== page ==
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Thinner Lighter Better

Best tablet netbooks and convertible touchscreen laptops available in stores

By Andrei Girbea - @ andreigirbea , updated on September 8, 2017

Having a touchscreen on your mobile computer can be very useful. It makes surfing around way easier, web-browsing more fun and intuitive, can help you take hand written notes, etc. Of course, all these if the touch display used on the machine is accurate and reliable.

Such laptops with touch-screens that can be easily swiveled, transforming them into veritable tablet PCs, have been around for a while. However, most of them aren’t at all affordable, having price tags of 1000 bucks and more.

In the last years though, a new class of such gadgets emerged: the tablet netbooks, computers able to combine the qualities of a mini laptop (portable, light, cheap) with those of a touch-sensitive display. Below you’ll find the most appreciated such computer available on the market, based on my experience with them but also feedback from expert reviewers and regular buyers.

Once again, this is not a top of best tablet netbooks, but a list. All the mini laptops in here are very good and you should be able to choose between them the one better for you, based on your requirements and budget.

Update: While tablet netbooks were quite popular a couple of years ago, they were quickly replaced by standard tablets, like the iPad and the Android slates. So you’ll hardly find netbook tablets in stores these days, but I’m pretty sure that might change once Windows 8 gets here and we’ll see cheap laptops with convertible touchscreens once again.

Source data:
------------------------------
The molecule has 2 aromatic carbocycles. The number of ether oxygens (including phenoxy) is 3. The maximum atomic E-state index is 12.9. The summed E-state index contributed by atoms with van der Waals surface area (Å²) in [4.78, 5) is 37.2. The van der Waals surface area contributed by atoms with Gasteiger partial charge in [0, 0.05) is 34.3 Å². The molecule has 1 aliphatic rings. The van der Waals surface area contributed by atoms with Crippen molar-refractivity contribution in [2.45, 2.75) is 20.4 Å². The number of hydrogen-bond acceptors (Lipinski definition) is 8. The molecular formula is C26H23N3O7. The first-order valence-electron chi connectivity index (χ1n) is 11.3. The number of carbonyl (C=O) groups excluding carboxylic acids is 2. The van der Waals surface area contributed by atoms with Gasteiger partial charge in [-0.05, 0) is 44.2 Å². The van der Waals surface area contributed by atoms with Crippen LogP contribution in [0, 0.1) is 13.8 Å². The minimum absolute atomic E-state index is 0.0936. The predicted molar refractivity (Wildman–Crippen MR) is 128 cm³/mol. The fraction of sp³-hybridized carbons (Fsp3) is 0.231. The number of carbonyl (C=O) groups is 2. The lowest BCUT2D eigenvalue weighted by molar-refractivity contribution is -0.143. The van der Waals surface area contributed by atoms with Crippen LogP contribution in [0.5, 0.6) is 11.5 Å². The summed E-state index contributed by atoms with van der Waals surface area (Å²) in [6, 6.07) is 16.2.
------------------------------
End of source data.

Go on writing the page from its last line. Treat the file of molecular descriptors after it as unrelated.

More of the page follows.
Asus EEE PC T91MT – light and portable

If you need a convertible netbook with a compact and light body, this Asus is the one for you. With an 8.9 inch resistive display (with multi-touch) and weighing just around 2.1 pounds, the T91MT can become you best travel partner.

Inside you’ll get an Intel Z520 1.33 GHz processor + GMA 500 graphics, 1 GB of memory, up to 32 GB SSD storage, a 6 Cell battery capable of up to 5-6 hours of life in real-life tests and Windows 7 Starter as the OS. Outside, the device looks good, but comes with a glossy exterior and only a standard flat keyboard (decent, but not as comfortable as a chiclet one).

Overall, the device is more than interesting. The version with the specs mentioned above sells right now for around $433 (with Free Shipping included) and benefits from some very good reviews from previous buyers.

However, while it is a very nice and affordable light tablet netbook, it does have its drawbacks, the biggest one being the small storage space (also difficult to upgrade) and the lack of palm-rejection technology (screen won’t detect your palm when taking notes, so you won’t be able to lean your hand on the screen like on a regular piece of paper).

Asus EEE PC T91

Asus EEE PC T91MT

Asus EEE PC T101MT – a looker with a great price

The much awaited Asus T101MT was expected to solve much of the inconveniences the T91MT had. And it mostly does.

For starters, the T101MT is a 10 inch touch screen netbook, so it’s a little bit heavier and bigger than the 8.9 incher above. Comes with a multi-touch resistive display, one that’s actually quite precise once you calibrate it. Can be used for all kind of activities and hand-writing works just fine in Onenote or other similar programs (you do get palm-rejection on this one).